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Apple is launching a study into whether the Apple Watch can be used to detect respiratory illnesses such as coronavirus or flu, in partnership with the University of Washington and the Seattle Flu Study.

apple-watch-ecg.jpg

Apple initially announced the study at its Time Flies event in September last year, it but has only recently launched, as spotted by Apple Insider.
The goal of the study is to see if the information collected by the Apple Watch and iPhone can detect early signs of respiratory illnesses like COVID-19. If you are eligible and decide to participate, you will be provided an Apple Watch to wear. The watch will collect information about your health and activity. You will also be asked to answer simple survey questions in the Apple Research app on your iPhone about respiratory symptoms and lifestyle on a weekly and monthly basis.

If you get sick during the study, you will be provided with a free, at-home nasal swab to be tested for COVID-19 and other respiratory illnesses, and you will be asked to take some additional health measurements using your Apple Watch.
The study is expected to take "up to six months" and participants accepted into the program will be provided with an Apple Watch for research purposes, which they will be expected to wear "throughout the study, both day and night." Enrolment is open now for individuals in the greater Seattle area who are age 22 or older and have an Apple iPhone 6s or newer.

A previous independent study by Mount Sinai researchers found that an Apple Watch can effectively predict a positive COVID-19 diagnosis up to a week before current PCR-based nasal swab tests, which may be reinforced by the findings of this new study.

Previous independent Apple Watch studies have shown that the smartwatch's heart sensors may be able to detect early signs of diabetes and provide early warning signs of atrial fibrillation.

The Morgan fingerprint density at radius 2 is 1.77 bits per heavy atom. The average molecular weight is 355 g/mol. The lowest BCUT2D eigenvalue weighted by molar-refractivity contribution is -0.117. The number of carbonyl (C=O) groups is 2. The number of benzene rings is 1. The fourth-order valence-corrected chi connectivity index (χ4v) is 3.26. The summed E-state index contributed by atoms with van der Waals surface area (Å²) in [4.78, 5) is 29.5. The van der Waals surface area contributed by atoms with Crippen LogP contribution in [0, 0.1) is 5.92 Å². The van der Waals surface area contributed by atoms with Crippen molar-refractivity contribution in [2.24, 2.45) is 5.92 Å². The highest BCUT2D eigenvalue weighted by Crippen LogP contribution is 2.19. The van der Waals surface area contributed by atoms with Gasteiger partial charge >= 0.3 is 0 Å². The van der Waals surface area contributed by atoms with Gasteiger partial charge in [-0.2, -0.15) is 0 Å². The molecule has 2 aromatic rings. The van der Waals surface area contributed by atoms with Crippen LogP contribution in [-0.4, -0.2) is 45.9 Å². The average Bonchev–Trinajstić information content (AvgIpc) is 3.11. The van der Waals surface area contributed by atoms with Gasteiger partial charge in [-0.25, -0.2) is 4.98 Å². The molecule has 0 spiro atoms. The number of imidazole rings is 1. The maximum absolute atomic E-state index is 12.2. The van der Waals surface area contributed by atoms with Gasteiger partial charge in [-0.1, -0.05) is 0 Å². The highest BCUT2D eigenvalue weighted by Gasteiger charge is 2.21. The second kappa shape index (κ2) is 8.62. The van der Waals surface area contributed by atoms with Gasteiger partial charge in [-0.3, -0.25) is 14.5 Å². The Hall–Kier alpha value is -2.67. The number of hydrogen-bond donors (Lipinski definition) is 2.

Article Link: Apple Launches Study into Whether Apple Watch Can Detect COVID-19
 

ruka.snow

macrumors 68000
Jun 6, 2017
1,886
5,170
Scotland
anything for that dollar!
the flu is getting a virus, and i always knew i got the flu or any virus by that sunken feeling in my congestive track.
a watch is not going to prevent, but scare people.

Early detection of a virus could be very helpful in stopping it from spreading. People could be masking up before they are contagious now, or long into the future. All the social distancing and masking efforts has done a lot to stop covid 19 from spreading and also the seasonal flu had its 'worst' year at trying to spread.
 

DelayedGratificationGene

macrumors 6502a
Jan 11, 2020
514
1,254
anything for that dollar!
the flu is getting a virus, and i always knew i got the flu or any virus by that sunken feeling in my congestive track.
a watch is not going to prevent, but scare people.
No you’re wrong. It’s not going to scare people. Said the same thing about cardio problems detection and just think how many lives Apple has saved. Why would you not want them to at least try if possible? Is a study to see if can save lives a bad thing sir?
 

joecomo

macrumors 6502a
Jul 10, 2010
625
812
sounds cool - might be specifically valuable in studying patterns over larger groups of people to monitor outbreaks or waves of diseases (unfortunately in Germany these things will take time as we have a fetish-like obsession with Data-protection)
 

steevn

macrumors 6502
Jul 25, 2016
258
708